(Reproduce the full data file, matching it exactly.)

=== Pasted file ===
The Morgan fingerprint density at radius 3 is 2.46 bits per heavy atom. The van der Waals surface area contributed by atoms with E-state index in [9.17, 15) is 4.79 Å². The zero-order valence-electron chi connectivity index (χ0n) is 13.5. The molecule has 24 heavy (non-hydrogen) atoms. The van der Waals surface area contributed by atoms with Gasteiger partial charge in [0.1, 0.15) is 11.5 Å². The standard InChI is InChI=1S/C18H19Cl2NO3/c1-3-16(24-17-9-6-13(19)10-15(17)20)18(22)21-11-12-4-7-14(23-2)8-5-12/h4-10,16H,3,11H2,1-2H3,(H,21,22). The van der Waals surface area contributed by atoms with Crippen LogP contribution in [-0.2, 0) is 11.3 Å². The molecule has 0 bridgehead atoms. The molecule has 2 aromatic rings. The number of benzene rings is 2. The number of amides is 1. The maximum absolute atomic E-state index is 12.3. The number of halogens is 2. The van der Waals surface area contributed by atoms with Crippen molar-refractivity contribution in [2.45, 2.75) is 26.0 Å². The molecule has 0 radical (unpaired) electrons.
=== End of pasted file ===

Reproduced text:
The Morgan fingerprint density at radius 3 is 2.46 bits per heavy atom. The van der Waals surface area contributed by atoms with E-state index in [9.17, 15) is 4.79 Å². The zero-order valence-electron chi connectivity index (χ0n) is 13.5. The molecule has 24 heavy (non-hydrogen) atoms. The van der Waals surface area contributed by atoms with Gasteiger partial charge in [0.1, 0.15) is 11.5 Å². The standard InChI is InChI=1S/C18H19Cl2NO3/c1-3-16(24-17-9-6-13(19)10-15(17)20)18(22)21-11-12-4-7-14(23-2)8-5-12/h4-10,16H,3,11H2,1-2H3,(H,21,22). The van der Waals surface area contributed by atoms with Crippen LogP contribution in [-0.2, 0) is 11.3 Å². The molecule has 0 bridgehead atoms. The molecule has 2 aromatic rings. The number of benzene rings is 2. The number of amides is 1. The maximum absolute atomic E-state index is 12.3. The number of halogens is 2. The van der Waals surface area contributed by atoms with Crippen molar-refractivity contribution in [2.45, 2.75) is 26.0 Å². The molecule has 0 radical (unpaired) electrons.